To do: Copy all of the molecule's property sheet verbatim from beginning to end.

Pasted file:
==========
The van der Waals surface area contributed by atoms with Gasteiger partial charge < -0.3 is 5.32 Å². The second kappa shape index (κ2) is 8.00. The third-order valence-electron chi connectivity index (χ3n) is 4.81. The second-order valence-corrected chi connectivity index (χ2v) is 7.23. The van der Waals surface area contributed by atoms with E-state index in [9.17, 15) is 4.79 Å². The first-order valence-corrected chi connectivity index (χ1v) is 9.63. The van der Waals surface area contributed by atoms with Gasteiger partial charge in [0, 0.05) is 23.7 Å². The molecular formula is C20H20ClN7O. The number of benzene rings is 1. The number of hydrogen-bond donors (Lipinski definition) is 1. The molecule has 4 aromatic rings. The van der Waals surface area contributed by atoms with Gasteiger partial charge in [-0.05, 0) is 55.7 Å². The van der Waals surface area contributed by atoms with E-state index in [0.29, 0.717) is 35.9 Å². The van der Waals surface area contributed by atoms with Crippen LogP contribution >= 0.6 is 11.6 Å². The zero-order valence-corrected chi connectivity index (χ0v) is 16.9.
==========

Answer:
The van der Waals surface area contributed by atoms with Gasteiger partial charge < -0.3 is 5.32 Å². The second kappa shape index (κ2) is 8.00. The third-order valence-electron chi connectivity index (χ3n) is 4.81. The second-order valence-corrected chi connectivity index (χ2v) is 7.23. The van der Waals surface area contributed by atoms with E-state index in [9.17, 15) is 4.79 Å². The first-order valence-corrected chi connectivity index (χ1v) is 9.63. The van der Waals surface area contributed by atoms with Gasteiger partial charge in [0, 0.05) is 23.7 Å². The molecular formula is C20H20ClN7O. The number of benzene rings is 1. The number of hydrogen-bond donors (Lipinski definition) is 1. The molecule has 4 aromatic rings. The van der Waals surface area contributed by atoms with Gasteiger partial charge in [-0.05, 0) is 55.7 Å². The van der Waals surface area contributed by atoms with E-state index in [0.29, 0.717) is 35.9 Å². The van der Waals surface area contributed by atoms with Crippen LogP contribution >= 0.6 is 11.6 Å². The zero-order valence-corrected chi connectivity index (χ0v) is 16.9.